Veterinary Surgery, 20, 6, 379-384, 1991
Abdominal Wall Reconstruction with a Vascular External Abdominal Oblique Myofascial Flap LISA G. ALEXANDER,
MICHAEL M. PAVLETIC,
DVM, Diplomate ACVS,
and STEPHEN J. ENGLER, VMD
A myofascial island flap for abdominal wall reconstruction was based on the lumbar component of the external abdominal oblique muscle and supplied by a major neurovascular pedicle consisting of branches of the cranial abdominal artery, cranial hypogastric nerve, and a satellite vein. The flap was elevated and sutured into a 10 cm X 10 cm body wall defect in five dogs. The dogs were observed for 26 to 28 days. Abdominal wall contour and function were preserved. All dogs developed seromas, two of which became infected. One dog developed a hernia at the dorsal margin of the flap, which was repaired. At necropsy, there was no evidence of dehiscence in any of the dogs. Loose adhesions of omentum to the inner surface of the flap occurred in four dogs. Results of histologic examination confirmed the clinical impression of flap viability. The myofascial island flap has a wide range of mobility over the ventral and caudal areas of the abdomen and lateral thoracic wall. It has potential clinical use for reconstruction of defects within its arc of rotation.
wall defects occur as a result of trauma, infection, “en bloc” excision of tumor masses, or herniation with associated muscular retraction and atrophy.’-8 Such defects may be impossible to close primarily without creating secondary defects or incisional tension. An ideal reconstructive technique would provide strong functional support for the abdominal contents under minimal tension, with the lowest associated morbidity and mortality.? Previously reported methods used exogenous synthetic or biologic materials for reconstruction. Synthetic prostheses such as stainless steel, polyester, polyethylene, nylon, microporous polytetrafluoroethylene, and carbon-polycaprolactone composites have been used in animals with varying success.’ 3-5 ‘ - I 3 In humans, fascia1 grafts, dermal grafts, myofascial flaps, and myocutaneous flaps have been used for abdominal wall reconstruction.’ I4-l7Cutaneous, muscular, and myocutaneous flaps have been evaluated to restore large defects of the trunk and extremities and to cover exposed bone in We found no published reports in which muscular flaps were specifically evaluated for repair of large abdominal wall defects in dogs. The purpose of this study is to identify and evaluate a vascular myofascial island flap based on the lumbar component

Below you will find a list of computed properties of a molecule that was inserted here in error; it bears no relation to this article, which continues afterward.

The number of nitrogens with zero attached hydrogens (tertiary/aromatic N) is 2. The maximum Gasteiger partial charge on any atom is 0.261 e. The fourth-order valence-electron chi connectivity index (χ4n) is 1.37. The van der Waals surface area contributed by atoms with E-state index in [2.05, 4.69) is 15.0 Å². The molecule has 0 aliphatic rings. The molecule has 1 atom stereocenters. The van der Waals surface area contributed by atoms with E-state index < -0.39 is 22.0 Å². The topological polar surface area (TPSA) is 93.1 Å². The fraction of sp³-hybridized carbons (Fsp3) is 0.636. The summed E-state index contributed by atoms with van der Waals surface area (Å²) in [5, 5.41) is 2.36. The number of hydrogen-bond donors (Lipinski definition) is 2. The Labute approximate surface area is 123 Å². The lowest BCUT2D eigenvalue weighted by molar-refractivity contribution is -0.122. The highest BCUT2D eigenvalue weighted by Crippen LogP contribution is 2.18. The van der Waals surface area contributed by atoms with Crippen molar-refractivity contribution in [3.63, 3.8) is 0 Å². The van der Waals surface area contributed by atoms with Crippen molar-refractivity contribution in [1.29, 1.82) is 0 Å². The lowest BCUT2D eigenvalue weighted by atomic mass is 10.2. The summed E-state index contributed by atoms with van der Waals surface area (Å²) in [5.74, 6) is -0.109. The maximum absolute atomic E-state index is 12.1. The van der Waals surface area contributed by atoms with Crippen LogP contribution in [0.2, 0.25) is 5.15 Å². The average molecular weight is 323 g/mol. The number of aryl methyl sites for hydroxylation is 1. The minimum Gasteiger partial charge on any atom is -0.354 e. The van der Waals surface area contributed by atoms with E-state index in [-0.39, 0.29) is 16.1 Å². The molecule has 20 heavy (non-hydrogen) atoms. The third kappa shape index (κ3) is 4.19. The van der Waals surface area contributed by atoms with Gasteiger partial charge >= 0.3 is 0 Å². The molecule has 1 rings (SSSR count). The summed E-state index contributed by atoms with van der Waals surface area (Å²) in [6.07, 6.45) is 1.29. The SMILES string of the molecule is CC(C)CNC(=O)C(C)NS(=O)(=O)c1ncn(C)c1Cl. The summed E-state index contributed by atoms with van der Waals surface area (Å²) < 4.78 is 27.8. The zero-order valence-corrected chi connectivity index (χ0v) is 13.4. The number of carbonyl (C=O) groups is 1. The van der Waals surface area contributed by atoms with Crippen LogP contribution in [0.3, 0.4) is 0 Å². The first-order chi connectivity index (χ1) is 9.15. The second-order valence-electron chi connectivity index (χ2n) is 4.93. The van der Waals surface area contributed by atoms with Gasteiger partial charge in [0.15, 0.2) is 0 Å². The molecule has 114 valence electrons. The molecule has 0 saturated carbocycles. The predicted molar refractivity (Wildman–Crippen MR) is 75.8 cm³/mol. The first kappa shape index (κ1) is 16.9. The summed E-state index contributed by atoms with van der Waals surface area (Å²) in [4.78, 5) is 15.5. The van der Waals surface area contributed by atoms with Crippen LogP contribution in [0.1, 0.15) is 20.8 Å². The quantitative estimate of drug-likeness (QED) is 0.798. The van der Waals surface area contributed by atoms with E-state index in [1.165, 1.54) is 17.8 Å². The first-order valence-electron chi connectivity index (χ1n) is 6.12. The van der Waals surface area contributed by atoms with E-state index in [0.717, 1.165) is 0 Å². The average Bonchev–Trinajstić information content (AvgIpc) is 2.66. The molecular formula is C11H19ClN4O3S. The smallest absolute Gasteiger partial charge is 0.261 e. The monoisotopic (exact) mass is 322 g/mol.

of the external abdominal oblique muscle for use in fullthickness abdominal wall reconstruction. Materials and Methods A nat omic Considerat ions
The external abdominal oblique muscle is long, broad, and flat. with fibers running caudoventrally. It consists of costal and lumbar components. The costal component originates segmentally from the fourth or fifth rib through the thirteenth rib. The lumbar component originates in the thoracolumbar fascia along the iliocostalis muscle. Ventrally and caudally, the aponeuroses of the two components contribute to the external rectus fascia, the external inguinal ring, and the prepubic tendon. The cranial branch of the cranial abdominal artery supplies the middle zone of the lateral abdominal wall and is accompanied by the cranial hypogastric nerve and a satellite vein. The deep branch of the deep circumflex femoral artery anastomoses with the cranial and caudal abdominal arteries and is the main supply to the caudodorsal fourth of the abdominal wall. It is accompanied by a satellite vein and is joined by the lateral cutaneous femoral nerve.”